I thought this paper was interesting because the authors directly measured trees, and took photos of the studied stands, which really gives a reader a feel for the study. Here’s a link to the paper itself, and here as described in ScienceDirect.
- •Large trees and shade intolerant trees had a higher probability of surviving fire.
- •Radial growth in small trees in burned stands increased.
- •Radial growth in large trees remained suppressed for decades after fire.
- •Radial growth responses can be explained by changes in leaf area.
- •Smaller trees easily add leaf area following fire while larger trees often do not.
These all make sense, in my experience. We used to have the concept of “release” in silviculture. The idea is that if you remove competing trees, sometimes the released tree will grow and thrive, and sometimes it will just sit there or “not release.” It sounds like the large trees may have been old, and some old trees don’t release. Trees don’t release for a variety of reasons, depending on species, age and other factors which silviculturists and silviculture researchers have spent a great deal of time thinking about. Maybe someone can weigh in who knows the studied area, species, etc.?
I think one of points that the authors are making is that one fire severity index measurement can’t really explain what you need to know about trees. If you want to know about stands of trees post-fire, you should measure stands of trees post-fire.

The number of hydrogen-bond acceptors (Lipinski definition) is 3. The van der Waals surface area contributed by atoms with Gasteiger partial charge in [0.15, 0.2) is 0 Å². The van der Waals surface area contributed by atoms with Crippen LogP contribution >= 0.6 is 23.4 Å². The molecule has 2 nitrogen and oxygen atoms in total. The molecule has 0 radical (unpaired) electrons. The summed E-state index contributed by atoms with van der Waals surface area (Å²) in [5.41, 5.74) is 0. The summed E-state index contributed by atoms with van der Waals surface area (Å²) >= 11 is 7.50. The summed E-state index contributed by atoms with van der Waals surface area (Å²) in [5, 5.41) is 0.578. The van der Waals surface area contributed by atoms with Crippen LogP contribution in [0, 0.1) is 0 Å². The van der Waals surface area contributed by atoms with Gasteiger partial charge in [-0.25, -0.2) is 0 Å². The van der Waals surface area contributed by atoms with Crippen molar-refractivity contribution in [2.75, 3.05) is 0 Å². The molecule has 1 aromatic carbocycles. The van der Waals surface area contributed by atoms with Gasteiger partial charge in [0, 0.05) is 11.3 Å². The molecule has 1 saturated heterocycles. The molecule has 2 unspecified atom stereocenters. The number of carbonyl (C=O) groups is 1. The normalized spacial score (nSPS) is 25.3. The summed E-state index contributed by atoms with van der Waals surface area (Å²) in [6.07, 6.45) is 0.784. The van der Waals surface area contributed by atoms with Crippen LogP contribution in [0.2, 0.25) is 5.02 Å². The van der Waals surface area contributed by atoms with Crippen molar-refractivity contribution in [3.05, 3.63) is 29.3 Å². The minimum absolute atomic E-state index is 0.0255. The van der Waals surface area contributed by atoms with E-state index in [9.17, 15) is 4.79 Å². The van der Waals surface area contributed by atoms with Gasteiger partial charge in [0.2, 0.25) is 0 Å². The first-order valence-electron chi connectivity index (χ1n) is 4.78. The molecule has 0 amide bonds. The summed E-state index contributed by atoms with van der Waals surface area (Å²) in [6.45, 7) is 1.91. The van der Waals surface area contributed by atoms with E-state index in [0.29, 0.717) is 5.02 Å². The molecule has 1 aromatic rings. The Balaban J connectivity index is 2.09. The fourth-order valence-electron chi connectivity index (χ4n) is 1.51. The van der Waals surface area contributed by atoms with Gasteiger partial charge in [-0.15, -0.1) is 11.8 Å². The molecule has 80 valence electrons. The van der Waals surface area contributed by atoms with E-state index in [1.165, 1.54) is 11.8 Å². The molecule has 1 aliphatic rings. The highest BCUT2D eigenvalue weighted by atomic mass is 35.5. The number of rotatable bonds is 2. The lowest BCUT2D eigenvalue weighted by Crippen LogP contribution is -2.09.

The results we present suggest that fire severity alters forest stand structure not only through mortality but also via individual tree physiological responses. Slower growth in residual trees that results from fire damage may render these trees more vulnerable to mortality in the face of additional stressors (Cailleret et al., 2016; van Mantgem et al., 2003).
We believe it is most likely that fire has a more pronounced longterm effect on radial growth of tall-statured and large diameter trees than smaller trees because recovery of a tree’s leaf area following disturbance is achieved primarily through height growth and the addition of new branches. Large trees at or near their maximum height potential have limited capacity to recover in this fashion, instead relying on the creation of epicormic branches and more complex crown structures to add leaf area without exceeding the tensile strength of the water columns (Van Pelt and Sillett, 2008; Ishii and Ford, 2001; Waring et al.,1982). This has important implications for wildlife species reliant on complex crown or branch structure for nesting, such as northern spotted owl or marbled murrelet (Bond et al., 2009; Ritchie, 1988; Franklin et al., 1981). Fire disturbance may be an important mechanism for creating these features and the persistence of these species in the Pacific Northwest (Fig. 9)
Although we show that MTBS severity classifications are associated with distinctive tree-scale effects, the differential response to fire of trees of different sizes and species suggests that it is important to contextualize field measured or satellite-derived severity metrics by forest structural and compositional attributes. The same fire severity as measured by standard indexes may have different implications for
future forest dynamics depending on residual tree structure and composition. Fire intensity and individual tree resistance drive residual tree structure and composition following fire. As we continue to develop heuristics and management strategies based on fire severity maps, it becomes increasingly important that we find ways to quantify pre-fire forest structure to better understand the future trajectory of forests following disturbance.